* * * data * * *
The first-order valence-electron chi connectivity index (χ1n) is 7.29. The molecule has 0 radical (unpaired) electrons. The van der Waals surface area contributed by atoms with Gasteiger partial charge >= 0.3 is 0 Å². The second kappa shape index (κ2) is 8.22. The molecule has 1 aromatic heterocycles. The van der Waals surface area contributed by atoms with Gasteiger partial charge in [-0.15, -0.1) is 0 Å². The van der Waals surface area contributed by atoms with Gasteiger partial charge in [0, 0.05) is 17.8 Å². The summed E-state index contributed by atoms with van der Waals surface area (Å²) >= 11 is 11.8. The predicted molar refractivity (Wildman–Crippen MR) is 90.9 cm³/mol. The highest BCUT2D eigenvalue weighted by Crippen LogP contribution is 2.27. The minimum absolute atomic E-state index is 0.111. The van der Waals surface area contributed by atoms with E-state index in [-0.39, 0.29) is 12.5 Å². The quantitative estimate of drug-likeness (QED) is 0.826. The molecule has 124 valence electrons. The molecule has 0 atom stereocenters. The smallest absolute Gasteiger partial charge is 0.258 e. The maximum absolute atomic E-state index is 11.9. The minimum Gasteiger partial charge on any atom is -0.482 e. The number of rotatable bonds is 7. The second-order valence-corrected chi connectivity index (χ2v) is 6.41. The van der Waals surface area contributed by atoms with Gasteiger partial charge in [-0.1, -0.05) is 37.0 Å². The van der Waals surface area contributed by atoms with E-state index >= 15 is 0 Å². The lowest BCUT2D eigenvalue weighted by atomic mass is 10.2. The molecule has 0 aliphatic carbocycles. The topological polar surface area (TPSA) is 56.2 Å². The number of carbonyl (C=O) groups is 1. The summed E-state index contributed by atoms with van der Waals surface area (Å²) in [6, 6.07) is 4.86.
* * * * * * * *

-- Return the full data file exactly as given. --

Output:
The first-order valence-electron chi connectivity index (χ1n) is 7.29. The molecule has 0 radical (unpaired) electrons. The van der Waals surface area contributed by atoms with Gasteiger partial charge >= 0.3 is 0 Å². The second kappa shape index (κ2) is 8.22. The molecule has 1 aromatic heterocycles. The van der Waals surface area contributed by atoms with Gasteiger partial charge in [-0.15, -0.1) is 0 Å². The van der Waals surface area contributed by atoms with Gasteiger partial charge in [0, 0.05) is 17.8 Å². The summed E-state index contributed by atoms with van der Waals surface area (Å²) >= 11 is 11.8. The predicted molar refractivity (Wildman–Crippen MR) is 90.9 cm³/mol. The highest BCUT2D eigenvalue weighted by Crippen LogP contribution is 2.27. The minimum absolute atomic E-state index is 0.111. The van der Waals surface area contributed by atoms with E-state index in [-0.39, 0.29) is 12.5 Å². The quantitative estimate of drug-likeness (QED) is 0.826. The molecule has 124 valence electrons. The molecule has 0 atom stereocenters. The smallest absolute Gasteiger partial charge is 0.258 e. The maximum absolute atomic E-state index is 11.9. The minimum Gasteiger partial charge on any atom is -0.482 e. The number of rotatable bonds is 7. The second-order valence-corrected chi connectivity index (χ2v) is 6.41. The van der Waals surface area contributed by atoms with Gasteiger partial charge in [-0.1, -0.05) is 37.0 Å². The van der Waals surface area contributed by atoms with E-state index >= 15 is 0 Å². The lowest BCUT2D eigenvalue weighted by atomic mass is 10.2. The molecule has 0 aliphatic carbocycles. The topological polar surface area (TPSA) is 56.2 Å². The number of carbonyl (C=O) groups is 1. The summed E-state index contributed by atoms with van der Waals surface area (Å²) in [6, 6.07) is 4.86.